Just for Youth... Virginity: Is It Worth It?

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Many people mistakenly think everyone is having sex before marriage, but the facts show otherwise—with good cause.

We live in a Nike world—a "just do it" society, to borrow the advertising slogan. This phrase has become part of everyday language for many Americans. And, in some cases, it is good advice.

For example, instead of getting overly uptight about whether a school report will be perfect and procrastinating about getting it started—just do it. Write the report and be finished with the project. Or instead of complaining about some chore around the house that you don't particularly like—just do it. The job will be finished that much sooner, and you can go about whatever else you want to do.

But is "just do it" good advice in all cases? Consider the matter of sex. Much of the entertainment media in the Western world implies or plainly tells us that sex is for everyone, at any time. Movies and television shows usually depict illicit sex between unmarried people as common or expected.

The lyrics of many modern songs carry the same message. Sex sells, and the message is that having sex with anyone you love—or think you love—is perfectly acceptable. The idea that sex should be reserved for marriage is looked down on as an outdated notion held by religious people who are missing out on something good. The slogan seems to be "just do it" when you want and don't worry about whether or not you are married.

If you listen to the entertainment world, you might also get the impression that everyone is "doing it." After all, Hollywood producers often say they are only mimicking true life. And all too often young people fall for that lie. They can begin to feel embarrassed by not being experienced sexually—by being a virgin.

Word meanings change

It's funny sometimes how fluid the English language is. Words take on different connotations over time, depending on the prevailing actions and attitudes of the day.

The word virgin has experienced that shift. The Random House Unabridged Dictionary says virgin means a person who has never had sexual intercourse. It also lists many other meanings for the word—including pure, first, not exploited or not previously used. These all have the connotation of something that is beautiful and of the highest quality. Yet society often views being a virgin in the area of sex as out of date or bad. How ironic!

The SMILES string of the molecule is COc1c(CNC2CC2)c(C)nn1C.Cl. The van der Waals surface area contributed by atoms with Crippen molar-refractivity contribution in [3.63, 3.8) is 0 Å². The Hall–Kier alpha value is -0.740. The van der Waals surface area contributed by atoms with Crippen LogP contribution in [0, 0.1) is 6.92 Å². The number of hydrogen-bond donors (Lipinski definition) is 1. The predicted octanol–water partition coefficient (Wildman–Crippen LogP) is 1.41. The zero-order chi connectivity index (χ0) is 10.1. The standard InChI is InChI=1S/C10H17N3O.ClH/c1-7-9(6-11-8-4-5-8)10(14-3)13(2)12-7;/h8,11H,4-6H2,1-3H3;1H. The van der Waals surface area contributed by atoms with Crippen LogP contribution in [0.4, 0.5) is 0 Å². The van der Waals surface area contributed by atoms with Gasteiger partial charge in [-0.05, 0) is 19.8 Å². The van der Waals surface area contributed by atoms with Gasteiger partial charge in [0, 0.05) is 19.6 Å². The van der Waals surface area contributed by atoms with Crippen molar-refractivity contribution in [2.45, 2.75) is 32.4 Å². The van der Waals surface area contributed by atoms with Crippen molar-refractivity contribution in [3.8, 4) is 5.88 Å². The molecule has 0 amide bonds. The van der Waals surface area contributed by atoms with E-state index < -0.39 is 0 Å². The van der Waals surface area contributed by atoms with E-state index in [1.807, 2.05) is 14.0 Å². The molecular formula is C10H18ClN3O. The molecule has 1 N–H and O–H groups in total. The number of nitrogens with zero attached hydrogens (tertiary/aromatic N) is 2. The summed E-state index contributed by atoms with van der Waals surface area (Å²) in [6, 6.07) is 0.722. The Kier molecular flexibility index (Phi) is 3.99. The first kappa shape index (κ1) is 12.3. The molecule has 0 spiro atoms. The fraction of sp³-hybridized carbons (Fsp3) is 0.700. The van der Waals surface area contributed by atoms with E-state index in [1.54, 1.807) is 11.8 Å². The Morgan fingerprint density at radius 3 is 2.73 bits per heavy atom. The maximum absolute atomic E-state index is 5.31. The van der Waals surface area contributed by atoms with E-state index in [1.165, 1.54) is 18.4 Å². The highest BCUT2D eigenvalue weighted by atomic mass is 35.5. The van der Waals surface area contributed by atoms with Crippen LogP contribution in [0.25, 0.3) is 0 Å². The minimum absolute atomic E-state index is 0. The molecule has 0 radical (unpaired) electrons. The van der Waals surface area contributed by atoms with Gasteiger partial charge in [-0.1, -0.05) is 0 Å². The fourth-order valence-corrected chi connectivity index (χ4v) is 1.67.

If you believe in God, then you probably understand that He is the one who created human beings—and therefore also the Creator of our sexuality. Genesis:1:27 says that "God created man in His own image; in the image of God He created him; male and female He created them." Sexuality was no surprise to God. He designed it and intended people to reproduce and populate this planet, having mastery over all its living creatures.

The next chapter gives some details of how God created a man and then created a woman from one of the man's ribs. Thereupon God established marriage, explaining, "Therefore a man shall leave his father and mother and be joined to his wife, and they shall become one flesh" (Genesis:2:24). As the New Testament later explains, marriage is to be honorable (Hebrews:13:4).

The rest of the book of Genesis shows it was pretty clear to most people in early ages that it was wrong for a person to have sex with someone other than his or her spouse. When God wrote His law on stone tablets for ancient Israel, He included a statement about being sexually involved only with your spouse.

It is the seventh of the Ten Commandments (see Exodus:20:14; Deuteronomy:5:18).

In the Sermon on the Mount, Jesus taught that you don't have to carry out the actual act to commit adultery—all you have to do is look lustfully at someone and wish you could have sex with that person and you've already broken God's commandment in spirit (Matthew:5:27). Our Western society has gone way past the looking stage in the illicit sexual activity it condones and encourages.

Why restrict sex?

It's very natural to ask why God gave such strict instructions about the use of sex.

If He created it, surely He knows how enjoyable it can be. So why does He restrict sex to marriage? Let's examine two passages—one in the Old Testament and one in the New Testament.

Proverbs:6:32 says, "So one who commits adultery is a senseless fool: he dishonours the woman and ruins himself" (Revised English Bible). Those are pretty strong words about the real-life consequences of sex outside of marriage.

Notice that the teaching of God has not changed in the New Testament. In 1 Corinthians:6:18-20 Paul says: "Run away from sexual sin! Any other sin which a person might do is outside his body, but if a person commits a sexual sin, he is sinning against his own body. Surely you realize that your body is a temple sanctuary? You have the Holy Spirit from God. The Holy Spirit is inside you—in the temple sanctuary. You don't belong to yourselves. You were bought; you cost something. Use your body to give glory to God!" (Simple English Version).